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Murchison Falls Protected Area is Uganda’s largest Protected Area and is afforded the highest category of protection in Uganda. According to Plumtre et al (2015) MFPA is rich in species and biodiversity with a total known list of 144 mammal species, 556 bird species, 51 reptile species, 28 known amphibian species with an additional 23 to identify (51 species), and 755 plant species.  

The same area has also been discovered to hold substantial quantity of Oil and Gas. Total E & P Uganda has been given production licence for this block. These development activities in the MFNP may create disturbances which may increase animal movements out the project area and potentially out of the Park looking for alternative resources. It has been argued that the current mitigation measures on bush meat hunting seem not to perfectly address the issue. This is confounded by the love of bush meat by the people neighbouring the National Park and the outside markets. 

The main objective of the project is to understand the underlying issues around bush meat in relation to conservation and development. The intervention funded by Total E&P spanning a period of 3 years strives to get back the missing strategy in bush meat hunting mitigation in and around Murchison Falls National Park and the wider markets in the North and North Western Uganda. Specifically, the project looks at:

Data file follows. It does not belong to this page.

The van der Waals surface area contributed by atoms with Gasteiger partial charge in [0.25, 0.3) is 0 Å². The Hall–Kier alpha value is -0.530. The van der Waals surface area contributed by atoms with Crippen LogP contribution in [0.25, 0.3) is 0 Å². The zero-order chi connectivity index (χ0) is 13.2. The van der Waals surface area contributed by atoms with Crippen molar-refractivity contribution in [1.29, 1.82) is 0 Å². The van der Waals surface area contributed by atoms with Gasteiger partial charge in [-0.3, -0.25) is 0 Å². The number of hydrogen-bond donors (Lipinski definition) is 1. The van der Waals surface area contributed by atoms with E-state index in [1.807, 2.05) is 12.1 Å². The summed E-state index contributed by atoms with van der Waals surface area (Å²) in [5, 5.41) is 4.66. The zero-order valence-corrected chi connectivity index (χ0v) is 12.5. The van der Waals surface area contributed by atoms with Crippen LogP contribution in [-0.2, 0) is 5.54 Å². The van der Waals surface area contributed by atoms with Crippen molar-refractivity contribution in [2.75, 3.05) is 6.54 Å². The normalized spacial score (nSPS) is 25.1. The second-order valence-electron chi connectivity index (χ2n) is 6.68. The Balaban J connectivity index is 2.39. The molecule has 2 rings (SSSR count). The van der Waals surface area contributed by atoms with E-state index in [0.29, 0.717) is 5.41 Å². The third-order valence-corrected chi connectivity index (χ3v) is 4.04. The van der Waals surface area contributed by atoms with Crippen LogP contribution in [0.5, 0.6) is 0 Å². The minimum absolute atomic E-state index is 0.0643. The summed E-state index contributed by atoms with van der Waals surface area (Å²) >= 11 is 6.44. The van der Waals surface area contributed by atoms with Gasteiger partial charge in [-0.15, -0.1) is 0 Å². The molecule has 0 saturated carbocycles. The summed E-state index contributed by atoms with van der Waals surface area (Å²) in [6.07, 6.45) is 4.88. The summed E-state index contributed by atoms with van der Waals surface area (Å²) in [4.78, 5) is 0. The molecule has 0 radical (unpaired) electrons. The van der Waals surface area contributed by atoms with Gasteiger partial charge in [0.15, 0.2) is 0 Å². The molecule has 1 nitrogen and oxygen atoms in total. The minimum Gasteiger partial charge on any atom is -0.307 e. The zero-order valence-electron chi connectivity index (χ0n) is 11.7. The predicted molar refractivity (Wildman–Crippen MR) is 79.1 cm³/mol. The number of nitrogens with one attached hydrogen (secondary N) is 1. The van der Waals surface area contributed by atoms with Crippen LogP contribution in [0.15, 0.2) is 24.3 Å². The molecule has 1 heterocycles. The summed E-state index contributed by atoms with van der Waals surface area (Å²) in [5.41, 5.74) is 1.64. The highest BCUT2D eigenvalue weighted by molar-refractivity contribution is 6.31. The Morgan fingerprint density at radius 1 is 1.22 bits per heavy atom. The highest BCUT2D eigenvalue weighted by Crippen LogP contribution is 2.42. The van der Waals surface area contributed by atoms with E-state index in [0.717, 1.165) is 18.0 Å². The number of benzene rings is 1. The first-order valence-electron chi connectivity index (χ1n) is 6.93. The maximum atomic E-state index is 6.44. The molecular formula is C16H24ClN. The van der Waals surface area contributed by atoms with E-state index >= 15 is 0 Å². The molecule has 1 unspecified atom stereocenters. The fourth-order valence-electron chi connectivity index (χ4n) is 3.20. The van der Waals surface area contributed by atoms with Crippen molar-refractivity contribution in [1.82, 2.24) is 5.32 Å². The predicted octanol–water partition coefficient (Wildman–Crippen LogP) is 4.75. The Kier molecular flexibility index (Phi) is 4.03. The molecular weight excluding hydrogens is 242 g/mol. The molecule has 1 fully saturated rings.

1.    Identifying the principal types of Bushmeat hunting that occur in the vicinity of the Project and conduct a broad categorisation

2.    Carrying out sensitisation and awareness campaigns within the neighbouring communities to change attitudes and behaviour towards        wildlife and bush meat hunting.

3.    Building on existing partnerships and where there are gaps develop new sustainable partnerships with the communities and other        stakeholders in the area.

Originally, across Africa the bush meat conflict was taken in isolation, controlled by use of force and in an up-down management approach. The approach was later changed to community conservation which looked at working through the communities to address the vice. The project is understanding the intricacies and proposing the mitigation measures. This is therefore the gist of this implementation and it aims at addressing the key issues to community conservation.

In the long term, the project aims to implement a phase-wise approach starting with a pre intervention surveys and awareness, followed by developmental and livelihood projects. To sustain the campaign, a link to the Community Wildlife Club (CWCs) methodology will be sought.


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